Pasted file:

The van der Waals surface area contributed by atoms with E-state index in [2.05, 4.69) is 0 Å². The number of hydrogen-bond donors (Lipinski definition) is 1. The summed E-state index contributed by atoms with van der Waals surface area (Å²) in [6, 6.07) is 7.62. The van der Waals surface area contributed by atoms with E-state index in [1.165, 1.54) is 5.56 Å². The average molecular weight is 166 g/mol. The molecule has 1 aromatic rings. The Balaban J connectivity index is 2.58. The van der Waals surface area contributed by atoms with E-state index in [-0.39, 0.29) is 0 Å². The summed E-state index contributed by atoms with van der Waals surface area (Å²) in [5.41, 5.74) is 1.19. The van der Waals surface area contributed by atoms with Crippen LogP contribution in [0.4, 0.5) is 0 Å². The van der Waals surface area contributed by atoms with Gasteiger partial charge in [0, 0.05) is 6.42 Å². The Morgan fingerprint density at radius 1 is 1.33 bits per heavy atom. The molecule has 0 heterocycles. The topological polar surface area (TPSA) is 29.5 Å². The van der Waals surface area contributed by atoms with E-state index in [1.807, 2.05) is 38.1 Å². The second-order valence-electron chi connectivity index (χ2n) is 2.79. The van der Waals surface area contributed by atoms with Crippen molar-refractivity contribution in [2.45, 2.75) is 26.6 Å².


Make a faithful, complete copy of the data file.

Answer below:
The van der Waals surface area contributed by atoms with E-state index in [2.05, 4.69) is 0 Å². The number of hydrogen-bond donors (Lipinski definition) is 1. The summed E-state index contributed by atoms with van der Waals surface area (Å²) in [6, 6.07) is 7.62. The van der Waals surface area contributed by atoms with E-state index in [1.165, 1.54) is 5.56 Å². The average molecular weight is 166 g/mol. The molecule has 1 aromatic rings. The Balaban J connectivity index is 2.58. The van der Waals surface area contributed by atoms with E-state index in [-0.39, 0.29) is 0 Å². The summed E-state index contributed by atoms with van der Waals surface area (Å²) in [5.41, 5.74) is 1.19. The van der Waals surface area contributed by atoms with Crippen LogP contribution in [0.4, 0.5) is 0 Å². The van der Waals surface area contributed by atoms with Gasteiger partial charge in [0, 0.05) is 6.42 Å². The Morgan fingerprint density at radius 1 is 1.33 bits per heavy atom. The molecule has 0 heterocycles. The topological polar surface area (TPSA) is 29.5 Å². The van der Waals surface area contributed by atoms with E-state index in [1.807, 2.05) is 38.1 Å². The second-order valence-electron chi connectivity index (χ2n) is 2.79. The van der Waals surface area contributed by atoms with Crippen molar-refractivity contribution in [2.45, 2.75) is 26.6 Å².